The research is mainly quantitative, so there is speculation on the reason for the results. However, the speculative part -some of the discussion points- is small, and can be clearly identified even if it shares section with results. I understand that this is a task for further research, and not necessarily has to be included in this work, which already contributes significantly with new scientific knowledge.

Additional comments

The inclusion and removal of large amounts of external code has been reported previously in software evolution studies. My feeling is that they affect severely the results obtained, as it is the case for Handbrake. This is mostly external code and may be considered differently (e.g., in some software growth studies some authors filter these ripples out). I would ask the authors to elaborate a little bit more about it -- at least, it should be included as one of the threats to validity.

Other, minor issues:

Line 99: constructs. drivers of change.

Line 252: copied to renamed --> copied or renamed?

Line 328: if we have line --> if we have a line

Lines 503, 549, 617: Section )

Line 516: Sections 6 and 6

Line 558: All lines of code in these projects die young -> Really they do not die... they are still there, maybe in a zombie state as the project is discontinued, but have not been removed.


Basic reporting

Regarding the literature references of software evolution, although the paper describes macroscopic and microscopic studies, I think the paper misses the discussion of other elements of source code like methods:
- Jennifer Bevan, E. James Whitehead, Sunghun Kim, and Michael Godfrey. 2005. Facilitating software evolution research with kenyon. In Proceedings of the 10th European software engineering conference held jointly with 13th ACM SIGSOFT international symposium on Foundations of software engineering (ESEC/FSE-13).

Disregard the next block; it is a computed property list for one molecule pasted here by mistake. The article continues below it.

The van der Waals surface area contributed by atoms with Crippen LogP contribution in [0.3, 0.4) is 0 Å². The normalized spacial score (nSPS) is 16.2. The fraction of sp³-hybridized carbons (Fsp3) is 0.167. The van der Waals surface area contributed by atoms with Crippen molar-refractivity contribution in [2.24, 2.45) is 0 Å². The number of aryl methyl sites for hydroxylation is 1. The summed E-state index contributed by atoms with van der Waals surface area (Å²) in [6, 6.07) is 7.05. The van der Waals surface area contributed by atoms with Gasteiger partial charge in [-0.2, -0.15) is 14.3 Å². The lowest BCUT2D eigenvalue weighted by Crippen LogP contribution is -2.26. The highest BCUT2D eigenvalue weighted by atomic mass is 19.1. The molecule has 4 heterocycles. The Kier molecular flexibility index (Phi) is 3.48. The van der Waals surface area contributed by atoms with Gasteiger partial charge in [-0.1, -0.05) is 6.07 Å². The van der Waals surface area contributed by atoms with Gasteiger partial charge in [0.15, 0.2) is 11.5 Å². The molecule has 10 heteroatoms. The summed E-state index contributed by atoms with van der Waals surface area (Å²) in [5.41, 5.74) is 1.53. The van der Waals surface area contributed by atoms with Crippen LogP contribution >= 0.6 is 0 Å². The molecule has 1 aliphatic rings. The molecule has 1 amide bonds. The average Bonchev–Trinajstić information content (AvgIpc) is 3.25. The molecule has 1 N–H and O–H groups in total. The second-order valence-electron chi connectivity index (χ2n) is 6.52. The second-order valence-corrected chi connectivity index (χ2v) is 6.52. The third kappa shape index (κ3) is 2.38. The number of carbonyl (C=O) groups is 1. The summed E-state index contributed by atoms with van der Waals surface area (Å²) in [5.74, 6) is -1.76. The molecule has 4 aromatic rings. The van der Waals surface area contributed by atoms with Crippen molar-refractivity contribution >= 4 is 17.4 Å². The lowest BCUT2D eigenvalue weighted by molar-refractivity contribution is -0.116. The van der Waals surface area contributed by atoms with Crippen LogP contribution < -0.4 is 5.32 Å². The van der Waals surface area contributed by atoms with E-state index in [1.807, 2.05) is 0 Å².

- Thomas Zimmermann. 2006. Fine-grained processing of CVS archives with APFEL. In Proceedings of the 2006 OOPSLA workshop on eclipse technology eXchange (eclipse '06).
- Hideaki Hata, Osamu Mizuno, and Tohru Kikuno. 2011. Historage: fine-grained version control system for Java. In Proceedings of the 12th International Workshop on Principles of Software Evolution and the 7th annual ERCIM Workshop on Software Evolution (IWPSE-EVOL '11).

The idea of creating a synthetic Git repository where files are stored as the targeted elements was originally presented in the paper:
- Hideaki Hata, Osamu Mizuno, and Tohru Kikuno. 2011. Historage: fine-grained version control system for Java. In Proceedings of the 12th International Workshop on Principles of Software Evolution and the 7th annual ERCIM Workshop on Software Evolution (IWPSE-EVOL '11).

In the section of Internal Validity and External Validity, there are some minor issues:
- No section name in "(Section )"
- "Section 6 and 6"

Experimental design

Regarding the diff used in this study, a recent study reported that among the diff algorithms built into Git, Histogram is better than Myers:
Nugroho, Y.S., Hata, H. & Matsumoto, K. How different are different diff algorithms in Git?. Empir Software Eng 25, 790–823 (2020).
In light of this finding, please discuss the problems with using traditional diff in this study.

As for the death of lines, I think line death would also occur by deleting the file to which the line belongs. I could not understand how to measure the lifetime of lines when files are removed. Please explain in such a case.

Validity of the findings

Regarding the tool lifetime, although it is included in the replication package, I think it is valuable to be presented as a separate project in GitHub.

Additional comments

This paper studies the evolution of source code lines and tokens in 89 Git repositories. To conduct this study, the authors presented methods of Git history simplification, survival tracking, token history analysis, and analysis of moved lines. Standard parametric models in survival analysis were built to model the lifetime of source code lines and tokens.

The description of the method is almost complete, and the publication of the tools and dataset is a valuable contribution. There were just a few manageable problems, but they can be mostly solved by adding the description.